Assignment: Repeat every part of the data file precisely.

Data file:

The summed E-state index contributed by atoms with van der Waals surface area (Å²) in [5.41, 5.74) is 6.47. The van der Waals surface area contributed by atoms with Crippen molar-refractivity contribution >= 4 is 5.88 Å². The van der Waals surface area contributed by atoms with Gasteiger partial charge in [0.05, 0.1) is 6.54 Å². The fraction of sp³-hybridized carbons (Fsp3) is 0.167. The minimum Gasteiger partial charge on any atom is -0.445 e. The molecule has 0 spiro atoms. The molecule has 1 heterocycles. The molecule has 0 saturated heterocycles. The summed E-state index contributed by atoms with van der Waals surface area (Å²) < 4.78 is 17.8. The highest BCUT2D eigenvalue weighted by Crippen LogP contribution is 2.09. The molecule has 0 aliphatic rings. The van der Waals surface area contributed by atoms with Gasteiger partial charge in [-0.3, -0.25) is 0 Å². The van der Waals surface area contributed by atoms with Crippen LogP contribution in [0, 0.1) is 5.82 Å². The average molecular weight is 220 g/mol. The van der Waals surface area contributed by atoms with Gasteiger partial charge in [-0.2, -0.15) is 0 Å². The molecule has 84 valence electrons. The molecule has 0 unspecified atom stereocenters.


The summed E-state index contributed by atoms with van der Waals surface area (Å²) in [5.41, 5.74) is 6.47. The van der Waals surface area contributed by atoms with Crippen molar-refractivity contribution >= 4 is 5.88 Å². The van der Waals surface area contributed by atoms with Gasteiger partial charge in [0.05, 0.1) is 6.54 Å². The fraction of sp³-hybridized carbons (Fsp3) is 0.167. The minimum Gasteiger partial charge on any atom is -0.445 e. The molecule has 0 spiro atoms. The molecule has 1 heterocycles. The molecule has 0 saturated heterocycles. The summed E-state index contributed by atoms with van der Waals surface area (Å²) < 4.78 is 17.8. The highest BCUT2D eigenvalue weighted by Crippen LogP contribution is 2.09. The molecule has 0 aliphatic rings. The van der Waals surface area contributed by atoms with Gasteiger partial charge in [-0.3, -0.25) is 0 Å². The van der Waals surface area contributed by atoms with Crippen LogP contribution in [0, 0.1) is 5.82 Å². The average molecular weight is 220 g/mol. The van der Waals surface area contributed by atoms with Gasteiger partial charge in [-0.2, -0.15) is 0 Å². The molecule has 84 valence electrons. The molecule has 0 unspecified atom stereocenters.